Female athletes have higher prevalence rates of stress urinary incontinence (SUI) than their nonexercising peers. However, there is limited understanding on factors related to SUI in female collegiate athletes.
The purpose of this study was to explore the relationship between sport and athlete characteristics and SUI prevalence in nulliparous female collegiate athletes.
Two hundred nine NCAA Division II female nulliparous collegiate athletes participated in the survey. Physical activity was measured using the International Physical Activity Questionnaire (IPAQ) and incontinence was measured with the International Consultation on Incontinence Questionnaire Urinary Incontinence Short Form (ICIQ UI-SF). Participant demographics, history of disordered eating, and sport/activity characteristics were also reported. Data were analyzed using Mann-Whitney U tests with α value of less than .05.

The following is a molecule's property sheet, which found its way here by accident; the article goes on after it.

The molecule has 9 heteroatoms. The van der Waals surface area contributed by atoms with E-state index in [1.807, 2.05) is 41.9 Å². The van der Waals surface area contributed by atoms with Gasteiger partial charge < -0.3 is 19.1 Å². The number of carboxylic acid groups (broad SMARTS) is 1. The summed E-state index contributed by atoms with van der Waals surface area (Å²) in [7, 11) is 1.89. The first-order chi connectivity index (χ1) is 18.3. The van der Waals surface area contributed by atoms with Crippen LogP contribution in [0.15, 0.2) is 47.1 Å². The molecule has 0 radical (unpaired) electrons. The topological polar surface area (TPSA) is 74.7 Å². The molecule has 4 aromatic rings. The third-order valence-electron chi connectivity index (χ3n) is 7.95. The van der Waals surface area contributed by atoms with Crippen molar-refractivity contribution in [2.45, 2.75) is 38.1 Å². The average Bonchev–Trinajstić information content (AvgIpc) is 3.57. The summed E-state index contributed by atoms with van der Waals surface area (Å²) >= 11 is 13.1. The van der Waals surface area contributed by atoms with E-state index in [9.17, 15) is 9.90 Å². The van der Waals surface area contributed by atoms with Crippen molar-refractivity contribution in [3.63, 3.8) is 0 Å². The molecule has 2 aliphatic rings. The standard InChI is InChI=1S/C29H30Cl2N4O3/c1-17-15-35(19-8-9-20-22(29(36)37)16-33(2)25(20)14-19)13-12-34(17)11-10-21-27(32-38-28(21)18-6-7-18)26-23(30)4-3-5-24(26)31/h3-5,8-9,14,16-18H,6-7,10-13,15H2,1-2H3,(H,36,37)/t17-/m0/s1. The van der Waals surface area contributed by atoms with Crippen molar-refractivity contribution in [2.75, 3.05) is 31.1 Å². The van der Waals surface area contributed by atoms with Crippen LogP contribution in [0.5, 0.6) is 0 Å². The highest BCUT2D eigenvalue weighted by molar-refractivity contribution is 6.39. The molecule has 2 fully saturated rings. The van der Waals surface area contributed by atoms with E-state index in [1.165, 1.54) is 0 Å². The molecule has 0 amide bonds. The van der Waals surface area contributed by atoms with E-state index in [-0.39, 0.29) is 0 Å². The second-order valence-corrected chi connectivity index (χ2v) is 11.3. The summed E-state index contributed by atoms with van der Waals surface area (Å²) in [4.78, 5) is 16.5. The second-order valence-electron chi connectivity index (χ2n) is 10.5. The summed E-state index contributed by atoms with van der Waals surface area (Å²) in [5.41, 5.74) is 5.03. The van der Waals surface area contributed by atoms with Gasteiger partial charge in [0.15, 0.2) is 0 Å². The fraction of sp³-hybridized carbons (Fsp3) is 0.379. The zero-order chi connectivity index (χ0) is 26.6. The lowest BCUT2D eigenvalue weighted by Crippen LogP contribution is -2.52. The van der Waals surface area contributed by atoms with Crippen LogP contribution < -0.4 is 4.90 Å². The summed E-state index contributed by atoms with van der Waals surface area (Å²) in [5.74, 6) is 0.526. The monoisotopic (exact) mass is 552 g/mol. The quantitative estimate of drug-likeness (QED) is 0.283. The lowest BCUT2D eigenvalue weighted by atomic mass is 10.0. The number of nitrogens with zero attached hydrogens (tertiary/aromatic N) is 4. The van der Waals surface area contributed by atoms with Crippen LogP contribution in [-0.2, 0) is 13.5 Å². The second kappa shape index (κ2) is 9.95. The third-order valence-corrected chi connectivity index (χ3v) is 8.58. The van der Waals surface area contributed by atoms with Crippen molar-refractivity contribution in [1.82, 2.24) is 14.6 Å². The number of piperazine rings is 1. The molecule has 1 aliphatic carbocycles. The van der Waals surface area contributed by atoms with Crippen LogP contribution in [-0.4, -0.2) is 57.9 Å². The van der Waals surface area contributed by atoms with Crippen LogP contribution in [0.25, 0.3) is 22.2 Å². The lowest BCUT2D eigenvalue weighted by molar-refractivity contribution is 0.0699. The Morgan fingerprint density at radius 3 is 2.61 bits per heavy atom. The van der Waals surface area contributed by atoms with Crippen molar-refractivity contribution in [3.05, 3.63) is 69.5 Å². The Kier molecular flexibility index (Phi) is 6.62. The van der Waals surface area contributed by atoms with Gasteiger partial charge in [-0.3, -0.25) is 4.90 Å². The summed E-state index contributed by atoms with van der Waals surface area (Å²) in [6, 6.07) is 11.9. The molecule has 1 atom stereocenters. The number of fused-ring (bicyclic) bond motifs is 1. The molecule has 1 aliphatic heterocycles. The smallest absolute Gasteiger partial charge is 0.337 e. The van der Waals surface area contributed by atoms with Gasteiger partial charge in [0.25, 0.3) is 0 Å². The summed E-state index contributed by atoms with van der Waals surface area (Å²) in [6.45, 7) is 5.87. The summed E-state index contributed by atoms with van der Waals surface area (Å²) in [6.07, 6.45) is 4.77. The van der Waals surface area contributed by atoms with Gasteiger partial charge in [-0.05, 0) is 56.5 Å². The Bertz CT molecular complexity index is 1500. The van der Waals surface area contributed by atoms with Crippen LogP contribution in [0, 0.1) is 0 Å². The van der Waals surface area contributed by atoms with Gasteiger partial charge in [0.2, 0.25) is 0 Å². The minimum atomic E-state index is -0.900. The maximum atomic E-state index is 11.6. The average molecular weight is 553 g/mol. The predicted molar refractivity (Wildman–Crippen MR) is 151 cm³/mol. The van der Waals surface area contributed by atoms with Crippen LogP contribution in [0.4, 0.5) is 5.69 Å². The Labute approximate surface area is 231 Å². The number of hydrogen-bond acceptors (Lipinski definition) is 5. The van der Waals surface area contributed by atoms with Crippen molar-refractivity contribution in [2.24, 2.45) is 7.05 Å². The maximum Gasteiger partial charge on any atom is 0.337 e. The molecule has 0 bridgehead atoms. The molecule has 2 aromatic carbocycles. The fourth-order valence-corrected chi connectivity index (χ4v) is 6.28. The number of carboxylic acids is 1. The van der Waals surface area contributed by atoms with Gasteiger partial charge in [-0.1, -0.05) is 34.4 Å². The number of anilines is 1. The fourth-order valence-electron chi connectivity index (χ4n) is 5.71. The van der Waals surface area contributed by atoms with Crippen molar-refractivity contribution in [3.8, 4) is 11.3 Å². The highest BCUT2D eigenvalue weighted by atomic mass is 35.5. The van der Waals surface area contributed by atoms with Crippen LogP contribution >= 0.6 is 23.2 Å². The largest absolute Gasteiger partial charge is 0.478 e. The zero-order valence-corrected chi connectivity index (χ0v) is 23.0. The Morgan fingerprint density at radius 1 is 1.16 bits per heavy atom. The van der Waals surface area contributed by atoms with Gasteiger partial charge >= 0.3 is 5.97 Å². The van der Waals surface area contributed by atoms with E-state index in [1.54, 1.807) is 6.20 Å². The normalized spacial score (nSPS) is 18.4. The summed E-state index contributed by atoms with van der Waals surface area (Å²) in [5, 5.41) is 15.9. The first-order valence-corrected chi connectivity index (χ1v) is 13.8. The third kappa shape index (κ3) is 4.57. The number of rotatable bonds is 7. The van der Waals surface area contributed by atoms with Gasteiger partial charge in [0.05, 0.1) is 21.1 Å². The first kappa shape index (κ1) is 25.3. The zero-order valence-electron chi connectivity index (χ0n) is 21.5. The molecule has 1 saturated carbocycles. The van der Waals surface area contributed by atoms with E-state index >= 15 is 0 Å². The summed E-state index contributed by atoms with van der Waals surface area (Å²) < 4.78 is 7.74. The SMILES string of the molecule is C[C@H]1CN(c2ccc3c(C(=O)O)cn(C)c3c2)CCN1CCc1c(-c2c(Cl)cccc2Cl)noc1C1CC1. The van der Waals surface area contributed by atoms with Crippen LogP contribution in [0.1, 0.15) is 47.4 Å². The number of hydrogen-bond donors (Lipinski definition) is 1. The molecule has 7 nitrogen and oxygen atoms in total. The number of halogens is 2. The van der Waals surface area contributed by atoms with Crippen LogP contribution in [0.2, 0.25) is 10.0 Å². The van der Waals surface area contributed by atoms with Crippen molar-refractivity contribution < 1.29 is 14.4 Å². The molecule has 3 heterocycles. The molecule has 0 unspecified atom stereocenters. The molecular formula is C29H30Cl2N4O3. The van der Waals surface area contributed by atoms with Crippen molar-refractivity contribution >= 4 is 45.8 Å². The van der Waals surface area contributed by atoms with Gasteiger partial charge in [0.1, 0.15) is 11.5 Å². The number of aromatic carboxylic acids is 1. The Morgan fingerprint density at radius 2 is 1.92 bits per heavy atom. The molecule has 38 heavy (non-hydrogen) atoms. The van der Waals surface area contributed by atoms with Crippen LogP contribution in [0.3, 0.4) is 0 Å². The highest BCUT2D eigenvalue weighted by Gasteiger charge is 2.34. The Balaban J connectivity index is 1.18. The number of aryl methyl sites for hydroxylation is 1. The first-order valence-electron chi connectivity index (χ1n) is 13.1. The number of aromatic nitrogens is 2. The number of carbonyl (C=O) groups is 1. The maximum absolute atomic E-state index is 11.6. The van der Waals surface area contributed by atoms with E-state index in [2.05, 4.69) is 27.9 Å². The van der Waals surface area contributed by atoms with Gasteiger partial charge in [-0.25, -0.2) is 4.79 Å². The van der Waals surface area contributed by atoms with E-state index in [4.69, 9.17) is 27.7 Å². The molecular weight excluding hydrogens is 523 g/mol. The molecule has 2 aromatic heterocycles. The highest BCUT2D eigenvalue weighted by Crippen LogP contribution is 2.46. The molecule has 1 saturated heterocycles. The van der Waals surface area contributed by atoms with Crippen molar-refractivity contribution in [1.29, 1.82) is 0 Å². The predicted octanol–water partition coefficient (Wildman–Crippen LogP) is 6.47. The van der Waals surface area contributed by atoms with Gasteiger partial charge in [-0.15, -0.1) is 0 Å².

Athletes participating in high-impact sports (P = .03), vigorous physical activity for more than 5 d/wk (P = .037), and a body mass index (BMI) of 25 and greater (P = .05) demonstrated increased ICIQ UI-SF scores. No statistically significant differences were found with physical activity intensity, disordered eating, years of training, or volume of physical activity.
Stress urinary incontinence is highly prevalent in nulliparous female athletes, especially those with a BMI of 25 of greater, or who engage in high-impact and/or high-intensity physical activity for more than 5 days of the week. Athletes with a BMI of 25 and greater or those participating in exercise involving high impact and/or a high frequency of high-intensity activity should be screened for SUI. These athletes may be good candidates for prophylactic pelvic floor muscle training, which receives grade A evidence for the treatment of SUI.